On 18 Jul 2013, at 15:29, "McGranahan, Jamen" <jamen.mcgranahan@stripped>
> Thanks Marcus. I will try that, though I just realized this morning that I missed a
> step - the --apply-log step. Though when I tried it, I got even more errors. This is
> making me mad/frustrated. This should not be this complicated.
Here's my procedure (I'm also using mmm and monit, which complicates things a little, but
you can ignore those bits):
Assuming you've got the latest backup from the master (daily.1.tgz) on your slave.
• If you're using mmm, mark the dead slave as offline on the monitor host:
mmm_control set_offline db2
• Copy the backup file to the broken slave (use scp -l 400000 in order not to starve
the master of network bandwidth for live clients)
• Turn off process monitoring so mysql will not be restarted automatically: monit
• On the slave, stop mysql: service mysql stop
• On the master (if you're doing circular replication), stop the mysql slave: STOP
• Move the old MySQL data directory out of the way: mv /var/lib/mysql
/var/lib/mysql2 (or compress it somewhere if you're short on disk space)
• Make a new data directory and move into it: mkdir /var/lib/mysql; cd
• Untar a backup file into the new folder: tar xvzif daily.1.tgz. Note the i option
on the tar operation - it will not work without that.This will take up to about 40 mins.
• Run the Innobackupex tool on the extracted files: innobackupex --apply-log
--use-memory=6G --ibbackup=xtrabackup /var/lib/mysql This only takes a few seconds; use a
smaller memory amount if on a smaller server.
• Assuming that completes successfully, delete the backup and set ownership of the
files: rm daily.1.tgz; chown -R mysql:mysql /var/lib/mysql
• Restart mysql: service mysql start
• Get the master log file name and position of the backup (note NOT the slave info
in xtrabackup_slave_info) : cat xtrabackup_binlog_info. It will say something like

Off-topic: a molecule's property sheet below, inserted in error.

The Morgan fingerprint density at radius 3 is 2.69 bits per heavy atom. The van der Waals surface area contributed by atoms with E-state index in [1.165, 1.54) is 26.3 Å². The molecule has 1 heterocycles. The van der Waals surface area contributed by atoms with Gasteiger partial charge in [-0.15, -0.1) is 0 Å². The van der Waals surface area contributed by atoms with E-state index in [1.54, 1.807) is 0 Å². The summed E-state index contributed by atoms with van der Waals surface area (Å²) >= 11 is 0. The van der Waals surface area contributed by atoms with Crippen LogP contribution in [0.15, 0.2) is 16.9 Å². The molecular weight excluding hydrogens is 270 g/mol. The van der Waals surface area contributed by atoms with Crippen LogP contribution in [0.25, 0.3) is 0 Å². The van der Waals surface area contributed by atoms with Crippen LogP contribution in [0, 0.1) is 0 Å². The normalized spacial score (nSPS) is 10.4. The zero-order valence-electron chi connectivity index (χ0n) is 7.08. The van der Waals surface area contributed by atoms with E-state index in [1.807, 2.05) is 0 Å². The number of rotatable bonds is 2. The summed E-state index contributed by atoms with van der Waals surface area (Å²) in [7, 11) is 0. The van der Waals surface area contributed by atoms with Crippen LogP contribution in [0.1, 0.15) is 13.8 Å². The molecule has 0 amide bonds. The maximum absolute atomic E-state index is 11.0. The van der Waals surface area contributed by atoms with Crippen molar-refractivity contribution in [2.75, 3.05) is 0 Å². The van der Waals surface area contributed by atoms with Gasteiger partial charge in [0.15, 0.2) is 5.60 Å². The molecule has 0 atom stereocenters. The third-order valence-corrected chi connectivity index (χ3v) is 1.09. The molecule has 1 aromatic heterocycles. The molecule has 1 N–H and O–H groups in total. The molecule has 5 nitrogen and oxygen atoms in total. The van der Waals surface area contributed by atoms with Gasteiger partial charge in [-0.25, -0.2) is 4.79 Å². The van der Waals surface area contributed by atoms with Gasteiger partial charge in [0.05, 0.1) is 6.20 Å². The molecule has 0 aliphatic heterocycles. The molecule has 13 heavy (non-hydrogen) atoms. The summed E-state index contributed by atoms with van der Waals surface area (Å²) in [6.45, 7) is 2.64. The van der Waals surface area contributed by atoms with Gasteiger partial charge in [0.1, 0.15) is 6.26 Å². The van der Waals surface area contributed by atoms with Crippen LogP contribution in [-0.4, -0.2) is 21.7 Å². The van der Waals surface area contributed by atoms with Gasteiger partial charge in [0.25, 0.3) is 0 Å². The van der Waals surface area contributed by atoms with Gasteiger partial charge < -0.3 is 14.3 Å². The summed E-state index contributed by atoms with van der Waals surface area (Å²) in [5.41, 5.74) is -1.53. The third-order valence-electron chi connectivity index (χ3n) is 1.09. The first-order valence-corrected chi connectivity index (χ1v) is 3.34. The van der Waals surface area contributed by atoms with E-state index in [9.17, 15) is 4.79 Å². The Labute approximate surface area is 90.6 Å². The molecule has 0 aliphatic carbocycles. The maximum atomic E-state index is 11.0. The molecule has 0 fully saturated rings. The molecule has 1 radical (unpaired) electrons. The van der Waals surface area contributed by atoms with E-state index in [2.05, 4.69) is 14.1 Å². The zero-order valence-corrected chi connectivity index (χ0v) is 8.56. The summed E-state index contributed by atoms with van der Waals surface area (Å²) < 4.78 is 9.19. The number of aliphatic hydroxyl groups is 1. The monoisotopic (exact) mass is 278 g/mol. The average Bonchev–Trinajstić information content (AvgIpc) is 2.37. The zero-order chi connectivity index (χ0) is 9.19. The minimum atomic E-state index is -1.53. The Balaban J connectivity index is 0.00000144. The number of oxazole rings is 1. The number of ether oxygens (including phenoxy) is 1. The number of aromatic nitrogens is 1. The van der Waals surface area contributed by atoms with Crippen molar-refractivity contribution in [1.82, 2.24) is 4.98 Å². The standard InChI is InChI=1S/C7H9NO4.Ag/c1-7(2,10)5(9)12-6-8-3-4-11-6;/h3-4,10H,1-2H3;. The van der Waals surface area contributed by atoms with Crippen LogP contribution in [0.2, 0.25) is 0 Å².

• Connect to MySQL and check that stuff is there.
• Reset the replication settings using the details you got about the logs: CHANGE
MASTER TO MASTER_HOST='192.168.1.10', MASTER_USER='replica', MASTER_PASSWORD='password',
MASTER_LOG_FILE='db-bin.000916', MASTER_LOG_POS= 13889427; (Change to match real DB server
• Restart the slave: START SLAVE;
• Check the status of the slave as it catches up with the master until
'seconds_behind_master' is 0: SHOW SLAVE STATUS\G
• Re-enable monitoring: monit monitor mysql
• Once it's caught up, you can restart circular replication, if needed:
• On the slave:
• FLUSH TABLES WITH READ LOCK; SHOW MASTER STATUS; Note the log file name and
position (something like mysql-bin.000031 and 17244785).
• On the master:
• CHANGE MASTER TO MASTER_HOST='192.168.1.11', MASTER_USER='replica',
MASTER_PASSWORD='password', MASTER_LOG_FILE='mysql-bin.000031', MASTER_LOG_POS=17244785;,
inserting values from the slave we just looked at.
• START SLAVE;
• On the slave:
• UNLOCK TABLES;
• Tell mmm the slave is back online: mmm_control set_online db2
• ...and you're done.
I've used this process many times.
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